Excerpt from The Map Quilt

An Excerpt from The Map Quilt, by Lisa J Lickel
all rights reserved.

A week later, Hart still could not let go of the look between his mother and the chief. He saw them, googly-eyed, again and again, like in some movie reel. He had difficulty focusing on his plan to peek through Harding’s office now he and Bryce had flown to St. Louis. He had to shake off his mother’s business. He would deal with that little pickle when he got home. Maybe his brother Jim would like to know what was going on. Didn’t he care Mom drove so much, so far?
Back to the job at hand. Because of his widow’s lawsuit, Harding’s office was kept locked. It was on the other side of Crawford’s and shared an executive bathroom. Hart happened to know a spare key to Harding’s side was taped on top of the bathroom door frame, having seen Harding’s secretary use it one day when he was visiting his boss.
Bryce set up a golden opportunity for Hart to attempt access to Harding’s office when he offered to take Crawford and the others out for lunch. Hart made up the excuse of a phone call to stay back at the office, even though the celebratory lunch was for the reinstatement of his and Bryce’s project. Crawford’s long look did not deter Hart. Once Crawford’s assistant went to lunch herself, the coast was clear.
In Harding’s office, Hart booted up his colleague’s laptop while sneaking a glance at a stack of mail on the desk. He wondered about fingerprints, but decided to ask God to forgive him instead. Was there ever a good enough reason to break the law? Jesus went against the law of the Pharisees and Sadducees. Could he take a peek, if it would help figure out why Harding died? He did not, to his shame, know the state of Harding’s soul, but Hart was sorry he died in the manner he did. If anyone ever needed to look through his own personal or company papers to help Judy, he would be thankful.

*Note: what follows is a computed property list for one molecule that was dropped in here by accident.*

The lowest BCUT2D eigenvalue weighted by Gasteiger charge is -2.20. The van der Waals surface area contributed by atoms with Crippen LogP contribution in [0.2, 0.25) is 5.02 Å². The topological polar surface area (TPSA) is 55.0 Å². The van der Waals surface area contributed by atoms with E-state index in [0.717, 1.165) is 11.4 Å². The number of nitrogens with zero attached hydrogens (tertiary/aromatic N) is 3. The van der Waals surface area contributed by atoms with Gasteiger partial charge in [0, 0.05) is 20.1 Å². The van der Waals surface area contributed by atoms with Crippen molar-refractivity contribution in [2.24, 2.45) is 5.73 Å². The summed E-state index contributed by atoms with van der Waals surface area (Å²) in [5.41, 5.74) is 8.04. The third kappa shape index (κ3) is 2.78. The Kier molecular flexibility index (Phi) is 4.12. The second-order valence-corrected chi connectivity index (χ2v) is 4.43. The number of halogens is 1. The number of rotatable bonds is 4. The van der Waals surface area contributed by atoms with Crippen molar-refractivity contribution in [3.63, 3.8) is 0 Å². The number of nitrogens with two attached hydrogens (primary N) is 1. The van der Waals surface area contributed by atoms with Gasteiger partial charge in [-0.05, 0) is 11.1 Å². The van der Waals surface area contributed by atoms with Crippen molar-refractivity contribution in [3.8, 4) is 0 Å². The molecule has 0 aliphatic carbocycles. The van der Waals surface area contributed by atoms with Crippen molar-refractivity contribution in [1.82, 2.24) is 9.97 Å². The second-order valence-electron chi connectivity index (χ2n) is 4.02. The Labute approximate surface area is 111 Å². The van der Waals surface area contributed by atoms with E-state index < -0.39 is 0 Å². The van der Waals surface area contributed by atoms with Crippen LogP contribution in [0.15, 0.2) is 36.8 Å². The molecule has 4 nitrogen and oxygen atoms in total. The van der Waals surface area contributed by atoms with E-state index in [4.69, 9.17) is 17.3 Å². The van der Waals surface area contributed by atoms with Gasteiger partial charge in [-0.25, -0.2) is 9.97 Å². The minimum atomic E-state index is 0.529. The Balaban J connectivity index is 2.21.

Harding’s screen came to life and at the same time Hart noticed a bank statement poking out of the pile of mail. The envelope bore yellow tape marked “special attention.” Even with God’s forgiveness Hart would not have opened the envelope. He had seen that notation on notices that came to him he received before his former fiancé left him. It meant “overdraft.”
Harding’s file folders were arrayed on the desktop of his computer screen. Folder IA97762-F was right up front, along with a number of other projects in the 977 line, which stood for InventivAg’s power supply initiatives. Hart clicked the icon and saw that the information was stored in the “briefcase,” which meant it came and went with Harding, ready to be moved at a second’s notice into a portable flash drive; one of which was still inserted in a port. Three minutes later, the sweat of fear along his back chilled at the ominous sign of tampering in the design of his invention.
Hart had spent months with the tool people working out the type of steel to use. But Harding listed a different steel in the materials list for the key component. No wonder Jacobs from the production team had problems, as he stated in his fax to Bryce at the office before the fire. Was this the design that went out to assembly? He needed to check right away; hopefully he could prevent the bad steel from doing any lasting damage or hurting anyone if it crumpled under stress. Thank heavens the plant was right here, and not overseas.
Hart quickly shut down Harding’s system and rushed to the plant. Even if Harding was trying to take revenge on him or InventivAg for some unknown reason, Harding would not be so stupid as to try to pass on this mistake to Hugo.